In the latest issue of the New York Times magazine, Nicki Minaj says something extremely well-reasoned regarding Miley Cyrus’s engagement with black culture. It is pointed and specific without getting unfairly personal or malicious. All internet thinkpieces should strive for its tone and succinctness. In fact, it is, in a paragraph, the ultimate internet thinkpiece:
The fact that you feel upset about me speaking on something that affects black women makes me feel like you have some big balls. You’re in videos with black men, and you’re bringing out black women on your stages, but you don’t want to know how black women feel about something that’s so important? Come on, you can’t want the good without the bad. If you want to enjoy our culture and our lifestyle, bond with us, dance with us, have fun with us, twerk with us, rap with us, then you should also want to know what affects us, what is bothering us, what we feel is unfair to us. You shouldn’t not want to know that.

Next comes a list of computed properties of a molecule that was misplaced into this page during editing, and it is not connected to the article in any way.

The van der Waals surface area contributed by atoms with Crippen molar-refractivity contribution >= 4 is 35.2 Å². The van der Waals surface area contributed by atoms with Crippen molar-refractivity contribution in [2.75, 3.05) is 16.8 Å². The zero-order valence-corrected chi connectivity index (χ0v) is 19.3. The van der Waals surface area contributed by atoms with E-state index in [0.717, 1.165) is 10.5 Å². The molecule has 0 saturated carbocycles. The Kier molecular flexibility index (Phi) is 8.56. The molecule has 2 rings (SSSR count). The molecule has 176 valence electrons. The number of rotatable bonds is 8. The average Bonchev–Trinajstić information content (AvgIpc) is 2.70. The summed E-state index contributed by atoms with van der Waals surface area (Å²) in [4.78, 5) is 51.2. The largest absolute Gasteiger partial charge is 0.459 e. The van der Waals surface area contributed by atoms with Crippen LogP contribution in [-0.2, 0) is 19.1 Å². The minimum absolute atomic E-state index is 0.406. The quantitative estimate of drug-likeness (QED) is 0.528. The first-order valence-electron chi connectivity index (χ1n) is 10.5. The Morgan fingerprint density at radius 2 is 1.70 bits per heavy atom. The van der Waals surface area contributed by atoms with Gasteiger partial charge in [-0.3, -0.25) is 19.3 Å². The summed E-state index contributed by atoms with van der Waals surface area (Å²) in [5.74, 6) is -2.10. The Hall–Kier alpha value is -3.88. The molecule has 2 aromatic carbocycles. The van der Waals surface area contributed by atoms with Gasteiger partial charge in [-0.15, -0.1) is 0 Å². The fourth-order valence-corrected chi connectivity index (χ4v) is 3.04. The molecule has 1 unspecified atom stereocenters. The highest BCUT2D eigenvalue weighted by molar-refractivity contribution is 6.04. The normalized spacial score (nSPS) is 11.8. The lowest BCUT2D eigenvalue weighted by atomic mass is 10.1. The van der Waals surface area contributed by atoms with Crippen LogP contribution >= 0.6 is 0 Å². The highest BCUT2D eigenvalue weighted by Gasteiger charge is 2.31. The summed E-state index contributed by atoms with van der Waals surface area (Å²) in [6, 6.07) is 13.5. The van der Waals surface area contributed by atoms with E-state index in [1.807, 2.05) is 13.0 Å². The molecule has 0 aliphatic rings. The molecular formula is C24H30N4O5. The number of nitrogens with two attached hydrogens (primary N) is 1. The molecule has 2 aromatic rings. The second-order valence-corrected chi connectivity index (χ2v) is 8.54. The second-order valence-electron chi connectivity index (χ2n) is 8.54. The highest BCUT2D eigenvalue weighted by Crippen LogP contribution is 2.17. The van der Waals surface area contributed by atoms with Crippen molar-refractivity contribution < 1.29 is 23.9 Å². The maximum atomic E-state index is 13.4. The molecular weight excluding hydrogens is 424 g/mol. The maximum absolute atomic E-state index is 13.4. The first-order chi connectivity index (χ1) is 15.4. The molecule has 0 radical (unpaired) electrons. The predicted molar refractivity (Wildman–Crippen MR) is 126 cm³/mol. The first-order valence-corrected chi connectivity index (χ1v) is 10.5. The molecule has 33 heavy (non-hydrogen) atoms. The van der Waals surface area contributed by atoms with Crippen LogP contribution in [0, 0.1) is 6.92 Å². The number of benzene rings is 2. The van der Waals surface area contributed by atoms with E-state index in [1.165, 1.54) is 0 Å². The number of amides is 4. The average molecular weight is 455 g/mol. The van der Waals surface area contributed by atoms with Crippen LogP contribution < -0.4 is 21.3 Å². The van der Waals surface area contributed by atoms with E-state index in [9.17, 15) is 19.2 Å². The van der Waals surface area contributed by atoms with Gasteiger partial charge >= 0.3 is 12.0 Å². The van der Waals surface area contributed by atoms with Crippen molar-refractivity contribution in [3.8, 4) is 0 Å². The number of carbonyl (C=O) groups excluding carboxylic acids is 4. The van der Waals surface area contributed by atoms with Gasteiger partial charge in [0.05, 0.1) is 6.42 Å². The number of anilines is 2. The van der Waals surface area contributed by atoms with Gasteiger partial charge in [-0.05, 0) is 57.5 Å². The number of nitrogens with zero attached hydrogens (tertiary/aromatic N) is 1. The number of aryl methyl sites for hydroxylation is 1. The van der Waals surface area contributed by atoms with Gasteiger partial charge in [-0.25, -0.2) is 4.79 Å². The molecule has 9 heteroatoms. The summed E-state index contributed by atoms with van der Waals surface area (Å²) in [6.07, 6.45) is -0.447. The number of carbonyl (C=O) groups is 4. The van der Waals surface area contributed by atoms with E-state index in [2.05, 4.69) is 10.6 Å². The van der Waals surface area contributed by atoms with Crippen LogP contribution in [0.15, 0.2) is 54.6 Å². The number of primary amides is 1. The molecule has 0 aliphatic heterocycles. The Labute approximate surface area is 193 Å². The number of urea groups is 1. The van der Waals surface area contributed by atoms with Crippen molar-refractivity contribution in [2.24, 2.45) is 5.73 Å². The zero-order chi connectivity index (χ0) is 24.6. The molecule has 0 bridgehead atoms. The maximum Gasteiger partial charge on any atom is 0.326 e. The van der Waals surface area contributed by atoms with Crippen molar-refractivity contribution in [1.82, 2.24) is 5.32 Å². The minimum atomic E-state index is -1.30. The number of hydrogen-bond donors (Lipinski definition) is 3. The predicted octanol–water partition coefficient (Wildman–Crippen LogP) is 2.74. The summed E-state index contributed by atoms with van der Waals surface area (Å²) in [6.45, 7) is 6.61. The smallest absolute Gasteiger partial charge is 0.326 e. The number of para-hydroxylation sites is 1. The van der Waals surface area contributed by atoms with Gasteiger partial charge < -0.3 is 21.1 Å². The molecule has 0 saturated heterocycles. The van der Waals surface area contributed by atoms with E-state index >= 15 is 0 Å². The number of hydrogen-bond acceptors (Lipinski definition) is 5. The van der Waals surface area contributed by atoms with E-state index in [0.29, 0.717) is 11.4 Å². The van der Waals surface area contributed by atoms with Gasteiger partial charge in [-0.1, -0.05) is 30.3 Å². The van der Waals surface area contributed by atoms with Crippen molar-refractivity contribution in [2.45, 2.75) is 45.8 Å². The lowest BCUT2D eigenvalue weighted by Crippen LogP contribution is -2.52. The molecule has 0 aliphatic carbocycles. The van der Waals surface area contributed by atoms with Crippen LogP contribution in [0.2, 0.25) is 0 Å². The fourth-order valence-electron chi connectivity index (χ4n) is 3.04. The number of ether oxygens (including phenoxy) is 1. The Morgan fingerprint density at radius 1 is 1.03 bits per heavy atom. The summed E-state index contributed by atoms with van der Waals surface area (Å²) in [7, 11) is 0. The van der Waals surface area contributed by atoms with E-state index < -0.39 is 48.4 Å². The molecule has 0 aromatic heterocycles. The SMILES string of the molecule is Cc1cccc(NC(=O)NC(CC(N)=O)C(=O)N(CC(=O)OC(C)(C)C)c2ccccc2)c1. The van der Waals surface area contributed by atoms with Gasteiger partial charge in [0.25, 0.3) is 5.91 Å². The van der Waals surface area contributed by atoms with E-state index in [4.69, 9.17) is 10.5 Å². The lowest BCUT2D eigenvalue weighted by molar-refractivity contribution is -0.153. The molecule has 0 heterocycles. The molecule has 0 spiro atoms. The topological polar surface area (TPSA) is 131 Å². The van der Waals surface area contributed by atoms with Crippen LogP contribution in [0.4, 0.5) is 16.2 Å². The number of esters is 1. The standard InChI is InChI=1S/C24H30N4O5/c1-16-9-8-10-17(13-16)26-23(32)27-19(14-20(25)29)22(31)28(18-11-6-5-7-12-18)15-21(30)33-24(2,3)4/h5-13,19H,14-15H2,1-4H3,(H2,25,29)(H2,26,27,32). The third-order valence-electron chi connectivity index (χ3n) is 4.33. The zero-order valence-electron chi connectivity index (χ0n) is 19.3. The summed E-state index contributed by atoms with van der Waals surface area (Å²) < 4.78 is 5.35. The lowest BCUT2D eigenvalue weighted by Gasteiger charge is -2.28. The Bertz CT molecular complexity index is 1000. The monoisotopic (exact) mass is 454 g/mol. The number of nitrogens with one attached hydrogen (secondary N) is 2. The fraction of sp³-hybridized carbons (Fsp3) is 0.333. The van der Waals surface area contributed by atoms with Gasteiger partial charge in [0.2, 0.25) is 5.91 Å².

Wow, Nicki Minaj. What a terrific point. Great job.
Later, Minaj ended up shutting down the NYT mag interview with celeb-profile titan Vanessa Grigoriadis when Grigoriadis asked if Minaj “thrives on” the drama that surrounds Minaj via the men she knowns and works with (Lil Wayne, Birdman, Drake, and Meek Mill, for example):
“To put down a woman for something that men do, as if they’re children and I’m responsible, has nothing to do with you asking stupid questions, because you know that’s not just a stupid question. That’s a premeditated thing you just did.” She called me “rude” and “a troublemaker,” said “Do not speak to me like I’m stupid or beneath you in any way” and, at last, declared, “I don’t care to speak to you anymore.”
[Image via Getty]